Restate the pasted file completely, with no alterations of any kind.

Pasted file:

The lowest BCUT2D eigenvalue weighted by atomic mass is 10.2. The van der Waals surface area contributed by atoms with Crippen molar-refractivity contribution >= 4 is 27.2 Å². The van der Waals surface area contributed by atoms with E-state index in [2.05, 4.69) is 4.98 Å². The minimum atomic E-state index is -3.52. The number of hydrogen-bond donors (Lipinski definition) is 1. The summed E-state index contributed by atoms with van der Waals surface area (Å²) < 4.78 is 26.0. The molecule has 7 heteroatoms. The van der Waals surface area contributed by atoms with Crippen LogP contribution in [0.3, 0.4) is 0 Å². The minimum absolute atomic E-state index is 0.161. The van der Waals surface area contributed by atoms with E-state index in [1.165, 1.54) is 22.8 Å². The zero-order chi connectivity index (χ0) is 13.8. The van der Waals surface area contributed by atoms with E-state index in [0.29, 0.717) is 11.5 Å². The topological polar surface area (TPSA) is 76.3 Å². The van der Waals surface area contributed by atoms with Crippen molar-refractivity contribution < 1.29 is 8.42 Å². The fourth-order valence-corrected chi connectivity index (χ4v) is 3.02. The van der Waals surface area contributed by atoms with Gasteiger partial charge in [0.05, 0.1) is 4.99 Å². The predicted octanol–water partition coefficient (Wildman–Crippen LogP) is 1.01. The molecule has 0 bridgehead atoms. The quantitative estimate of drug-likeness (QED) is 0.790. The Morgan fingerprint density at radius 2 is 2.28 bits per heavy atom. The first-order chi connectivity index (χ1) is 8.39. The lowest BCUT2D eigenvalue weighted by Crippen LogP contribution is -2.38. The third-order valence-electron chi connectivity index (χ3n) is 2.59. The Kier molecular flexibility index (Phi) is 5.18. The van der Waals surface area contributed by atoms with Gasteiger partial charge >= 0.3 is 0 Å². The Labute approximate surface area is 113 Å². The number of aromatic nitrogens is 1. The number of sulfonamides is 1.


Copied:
The lowest BCUT2D eigenvalue weighted by atomic mass is 10.2. The van der Waals surface area contributed by atoms with Crippen molar-refractivity contribution >= 4 is 27.2 Å². The van der Waals surface area contributed by atoms with E-state index in [2.05, 4.69) is 4.98 Å². The minimum atomic E-state index is -3.52. The number of hydrogen-bond donors (Lipinski definition) is 1. The summed E-state index contributed by atoms with van der Waals surface area (Å²) < 4.78 is 26.0. The molecule has 7 heteroatoms. The van der Waals surface area contributed by atoms with Crippen LogP contribution in [0.3, 0.4) is 0 Å². The minimum absolute atomic E-state index is 0.161. The van der Waals surface area contributed by atoms with E-state index in [1.165, 1.54) is 22.8 Å². The zero-order chi connectivity index (χ0) is 13.8. The van der Waals surface area contributed by atoms with E-state index in [0.29, 0.717) is 11.5 Å². The topological polar surface area (TPSA) is 76.3 Å². The van der Waals surface area contributed by atoms with Crippen molar-refractivity contribution < 1.29 is 8.42 Å². The fourth-order valence-corrected chi connectivity index (χ4v) is 3.02. The van der Waals surface area contributed by atoms with Gasteiger partial charge in [0.05, 0.1) is 4.99 Å². The predicted octanol–water partition coefficient (Wildman–Crippen LogP) is 1.01. The molecule has 0 bridgehead atoms. The quantitative estimate of drug-likeness (QED) is 0.790. The Morgan fingerprint density at radius 2 is 2.28 bits per heavy atom. The first-order chi connectivity index (χ1) is 8.39. The lowest BCUT2D eigenvalue weighted by Crippen LogP contribution is -2.38. The third-order valence-electron chi connectivity index (χ3n) is 2.59. The Kier molecular flexibility index (Phi) is 5.18. The van der Waals surface area contributed by atoms with Gasteiger partial charge >= 0.3 is 0 Å². The Labute approximate surface area is 113 Å². The number of aromatic nitrogens is 1. The number of sulfonamides is 1.